Mission statement:

Armed and Safe is a gun rights advocacy blog, with the mission of debunking the "logic" of the enemies of the Constitutionally guaranteed, fundamental human right of the individual to keep and bear arms.

I can be reached at 45superman@gmail.com.You can follow me on Twitter at http://twitter.com/45superman.

Friday, August 29, 2008

Should have done this before

I've written a bit before about the hideous miscarriage of justice that is the BATFE's persecution (and yes--"persecution," and not "prosecution" is the word I want) of David Olofson. Mr. Olofson is now serving a thirty month sentence in federal prison, for the "crime" of owning a malfunctioning rifle, while his family struggles to make ends meet without his income (you can help, by the way).

I've been remiss, though, in keeping readers updated on more recent developments. Specifically, an appeal has been filed, and oh, what an appeal it is.

When American citizens get in the way of the federal government's anti-gun jihad, I've learned not to place a lot of faith in the courts. With this appeal, though, I may be in for a pleasant surprise.

The federal government allegedly suppressed evidence and edited a legal definition in a Wisconsin case against a man who ultimately was convicted of transferring a machine gun, according to an appeal document.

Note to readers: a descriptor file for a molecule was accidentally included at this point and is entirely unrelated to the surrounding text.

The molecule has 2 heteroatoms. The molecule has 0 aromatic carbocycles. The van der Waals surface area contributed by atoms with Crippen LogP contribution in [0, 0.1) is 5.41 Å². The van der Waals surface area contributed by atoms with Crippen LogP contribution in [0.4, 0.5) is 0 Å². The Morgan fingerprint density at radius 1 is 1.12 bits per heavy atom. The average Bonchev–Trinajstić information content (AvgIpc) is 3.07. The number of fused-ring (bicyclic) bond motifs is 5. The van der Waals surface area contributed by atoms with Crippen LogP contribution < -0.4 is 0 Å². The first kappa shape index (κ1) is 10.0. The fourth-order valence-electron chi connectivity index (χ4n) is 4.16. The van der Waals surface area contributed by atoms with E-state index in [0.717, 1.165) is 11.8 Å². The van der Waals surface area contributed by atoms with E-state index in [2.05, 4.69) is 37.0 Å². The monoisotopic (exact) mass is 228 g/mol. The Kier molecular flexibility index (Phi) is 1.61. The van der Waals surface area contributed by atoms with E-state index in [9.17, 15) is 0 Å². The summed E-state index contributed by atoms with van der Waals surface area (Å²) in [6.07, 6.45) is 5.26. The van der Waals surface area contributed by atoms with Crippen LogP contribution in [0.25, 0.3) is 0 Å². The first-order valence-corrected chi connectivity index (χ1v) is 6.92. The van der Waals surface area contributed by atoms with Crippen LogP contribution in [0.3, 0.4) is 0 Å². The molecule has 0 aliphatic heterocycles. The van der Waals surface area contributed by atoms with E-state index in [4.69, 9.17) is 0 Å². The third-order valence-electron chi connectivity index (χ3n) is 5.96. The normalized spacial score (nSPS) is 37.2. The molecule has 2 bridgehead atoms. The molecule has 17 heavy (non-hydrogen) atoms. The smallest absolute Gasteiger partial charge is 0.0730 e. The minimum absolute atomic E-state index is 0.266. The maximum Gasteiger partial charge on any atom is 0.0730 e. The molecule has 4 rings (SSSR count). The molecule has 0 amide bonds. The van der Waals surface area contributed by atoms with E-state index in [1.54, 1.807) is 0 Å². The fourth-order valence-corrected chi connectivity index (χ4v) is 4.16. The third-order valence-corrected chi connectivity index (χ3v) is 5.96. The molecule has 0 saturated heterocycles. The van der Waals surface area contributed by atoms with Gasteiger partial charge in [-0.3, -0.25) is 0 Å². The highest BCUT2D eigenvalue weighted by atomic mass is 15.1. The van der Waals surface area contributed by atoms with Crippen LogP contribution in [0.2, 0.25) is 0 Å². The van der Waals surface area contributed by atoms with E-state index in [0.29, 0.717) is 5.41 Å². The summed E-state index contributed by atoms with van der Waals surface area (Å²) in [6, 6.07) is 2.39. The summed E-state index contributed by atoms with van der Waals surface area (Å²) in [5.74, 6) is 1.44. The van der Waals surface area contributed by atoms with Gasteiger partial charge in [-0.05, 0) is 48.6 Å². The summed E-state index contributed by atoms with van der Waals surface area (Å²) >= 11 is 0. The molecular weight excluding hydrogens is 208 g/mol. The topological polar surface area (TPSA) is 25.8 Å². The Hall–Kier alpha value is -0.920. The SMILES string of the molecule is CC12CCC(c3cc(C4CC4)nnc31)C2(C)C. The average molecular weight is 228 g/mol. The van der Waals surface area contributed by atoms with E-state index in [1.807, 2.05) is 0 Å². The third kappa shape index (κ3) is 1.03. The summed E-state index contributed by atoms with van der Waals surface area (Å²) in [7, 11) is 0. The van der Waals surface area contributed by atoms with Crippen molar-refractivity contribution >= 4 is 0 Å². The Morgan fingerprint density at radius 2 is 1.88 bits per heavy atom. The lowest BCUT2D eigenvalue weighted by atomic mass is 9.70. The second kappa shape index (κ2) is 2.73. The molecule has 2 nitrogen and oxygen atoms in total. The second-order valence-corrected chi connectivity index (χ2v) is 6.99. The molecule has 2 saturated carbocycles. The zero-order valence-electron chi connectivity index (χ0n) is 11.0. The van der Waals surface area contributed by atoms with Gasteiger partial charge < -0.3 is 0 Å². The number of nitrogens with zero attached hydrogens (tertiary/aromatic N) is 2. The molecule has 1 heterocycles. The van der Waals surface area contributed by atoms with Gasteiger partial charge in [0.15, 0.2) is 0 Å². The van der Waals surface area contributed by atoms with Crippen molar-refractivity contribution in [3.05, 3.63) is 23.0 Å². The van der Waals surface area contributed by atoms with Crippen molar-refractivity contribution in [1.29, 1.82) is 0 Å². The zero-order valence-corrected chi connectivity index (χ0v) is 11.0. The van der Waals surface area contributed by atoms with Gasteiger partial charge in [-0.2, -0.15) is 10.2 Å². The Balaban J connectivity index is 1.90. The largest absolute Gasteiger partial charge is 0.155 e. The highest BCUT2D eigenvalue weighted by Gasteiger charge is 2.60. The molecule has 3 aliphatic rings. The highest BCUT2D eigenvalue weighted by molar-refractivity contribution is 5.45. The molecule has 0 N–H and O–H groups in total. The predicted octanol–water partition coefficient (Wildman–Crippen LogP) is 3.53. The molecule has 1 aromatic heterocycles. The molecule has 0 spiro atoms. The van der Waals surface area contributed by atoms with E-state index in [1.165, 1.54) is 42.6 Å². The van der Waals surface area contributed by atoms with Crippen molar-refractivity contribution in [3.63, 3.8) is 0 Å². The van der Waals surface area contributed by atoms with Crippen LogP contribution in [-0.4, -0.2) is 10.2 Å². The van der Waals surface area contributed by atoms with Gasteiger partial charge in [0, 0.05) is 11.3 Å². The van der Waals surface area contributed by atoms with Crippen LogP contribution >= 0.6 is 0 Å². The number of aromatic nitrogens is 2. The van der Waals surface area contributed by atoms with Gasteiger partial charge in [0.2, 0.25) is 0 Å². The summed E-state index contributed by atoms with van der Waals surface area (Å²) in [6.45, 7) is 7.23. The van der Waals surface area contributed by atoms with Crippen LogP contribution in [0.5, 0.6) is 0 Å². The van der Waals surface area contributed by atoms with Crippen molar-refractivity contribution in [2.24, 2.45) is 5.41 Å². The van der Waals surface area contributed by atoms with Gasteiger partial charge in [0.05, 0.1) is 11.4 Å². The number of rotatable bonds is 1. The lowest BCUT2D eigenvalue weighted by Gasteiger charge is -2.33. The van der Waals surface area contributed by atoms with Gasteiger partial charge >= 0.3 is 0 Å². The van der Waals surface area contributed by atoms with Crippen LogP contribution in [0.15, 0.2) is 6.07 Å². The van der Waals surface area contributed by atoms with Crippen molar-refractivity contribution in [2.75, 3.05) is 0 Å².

I would like to think that everyone who reads what I write also reads War on Guns (daily), and so my neglect of these developments isn't a major problem. Still, a successful appeal (and the accompanying smack on the BATFE's nose) would be huge news, and for me to ignore the possible lead-up to that is inexcusable.

Besides, I can't very well risk missing the opportunity to approach the supposed "gun rights advocates" who self-righteously spout that Olofson got what he deserved, and pour them a big, steaming cup of STFU.

Thursday, August 28, 2008

National Post writer upset because Democratic candidates aren't talking about Columbine (9 years later)

The National Post is apparently considered (by Canadian standards, at least) to be a "conservative" newspaper, but if so, that apparently doesn't extend to conserving fundamental rights, at least in this article.